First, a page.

NASA launched a space probe early Sunday that will go closer to the Sun than any spacecraft before, the agency announced.
The craft will endure extreme heat while zooming through the solar corona to study the Sun's outer atmosphere that gives rise to the solar winds.
The Parker Solar Probe, a spacecraft the size of a small car, launched from Cape Canaveral in Florida about 3:30 a.m. Sunday, on a seven-year mission. It is set to fly into the Sun's corona within 3.8 million miles (6.1 million km) of the solar surface, seven times closer than any other spacecraft.
The corona gives rise to the solar wind, a continuous flow of charged particles that permeates the solar system and can cause havoc with communications technology on Earth. NASA hopes the findings will enable scientists to forecast changes in Earth's space environment.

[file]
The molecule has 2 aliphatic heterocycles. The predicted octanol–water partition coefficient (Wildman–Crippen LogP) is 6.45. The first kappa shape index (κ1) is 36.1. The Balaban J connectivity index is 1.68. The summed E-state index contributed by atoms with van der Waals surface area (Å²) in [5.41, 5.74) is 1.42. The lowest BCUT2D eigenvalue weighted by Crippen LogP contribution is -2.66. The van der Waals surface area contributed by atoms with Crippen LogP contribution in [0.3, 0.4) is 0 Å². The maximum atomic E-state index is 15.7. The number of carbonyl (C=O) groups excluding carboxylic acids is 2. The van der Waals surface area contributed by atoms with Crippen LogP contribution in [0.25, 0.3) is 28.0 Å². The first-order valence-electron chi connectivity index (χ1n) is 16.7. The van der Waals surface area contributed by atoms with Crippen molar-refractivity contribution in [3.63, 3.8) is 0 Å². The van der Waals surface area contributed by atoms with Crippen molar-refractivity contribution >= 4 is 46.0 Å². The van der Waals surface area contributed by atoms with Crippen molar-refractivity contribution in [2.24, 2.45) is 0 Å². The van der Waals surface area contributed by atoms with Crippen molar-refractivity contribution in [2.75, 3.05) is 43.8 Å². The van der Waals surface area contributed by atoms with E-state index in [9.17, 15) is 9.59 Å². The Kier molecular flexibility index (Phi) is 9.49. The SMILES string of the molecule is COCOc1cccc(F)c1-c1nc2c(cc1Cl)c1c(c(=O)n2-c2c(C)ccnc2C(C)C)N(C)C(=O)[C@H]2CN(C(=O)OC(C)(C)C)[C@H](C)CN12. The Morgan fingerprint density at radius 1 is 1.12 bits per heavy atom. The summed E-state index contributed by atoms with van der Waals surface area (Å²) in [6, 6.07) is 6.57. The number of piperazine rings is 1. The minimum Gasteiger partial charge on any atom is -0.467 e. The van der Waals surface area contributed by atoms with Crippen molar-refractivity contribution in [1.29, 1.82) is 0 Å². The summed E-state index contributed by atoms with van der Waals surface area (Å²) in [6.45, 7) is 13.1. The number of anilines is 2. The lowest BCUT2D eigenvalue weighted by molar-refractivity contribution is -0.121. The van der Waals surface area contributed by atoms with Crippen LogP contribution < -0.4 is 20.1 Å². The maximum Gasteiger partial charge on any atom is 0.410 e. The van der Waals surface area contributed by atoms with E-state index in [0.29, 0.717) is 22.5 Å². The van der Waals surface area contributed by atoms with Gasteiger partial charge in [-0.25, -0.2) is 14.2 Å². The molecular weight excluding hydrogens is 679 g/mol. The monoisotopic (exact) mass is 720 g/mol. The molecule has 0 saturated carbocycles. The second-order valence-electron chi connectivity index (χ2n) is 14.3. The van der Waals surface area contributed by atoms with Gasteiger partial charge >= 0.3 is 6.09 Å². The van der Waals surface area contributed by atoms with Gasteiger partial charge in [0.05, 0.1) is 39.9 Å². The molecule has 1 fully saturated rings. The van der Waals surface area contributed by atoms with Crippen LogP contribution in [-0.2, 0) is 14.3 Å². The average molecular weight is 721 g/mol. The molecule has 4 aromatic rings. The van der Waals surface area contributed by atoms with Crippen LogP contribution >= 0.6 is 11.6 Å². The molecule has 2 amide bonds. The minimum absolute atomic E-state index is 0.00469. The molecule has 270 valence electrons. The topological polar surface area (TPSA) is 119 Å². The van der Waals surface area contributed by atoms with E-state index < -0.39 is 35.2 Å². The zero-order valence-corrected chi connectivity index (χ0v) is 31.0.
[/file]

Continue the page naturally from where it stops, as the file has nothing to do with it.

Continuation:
The project, with a $1.5 billion price tag, is the first major mission under NASA's Living With a Star program.
The probe, named after American solar astrophysicist Eugene Newman Parker, will have to survive difficult heat and radiation conditions. It has been outfitted with a heat shield designed to keep its instruments at a tolerable 85 degrees Fahrenheit (29 degrees Celsius) even as the spacecraft faces temperatures reaching nearly 2,500 degrees Fahrenheit (1,370 degrees Celsius) at its closest pass.
Reporting by Rich McKay; Editing by Mark Potter.
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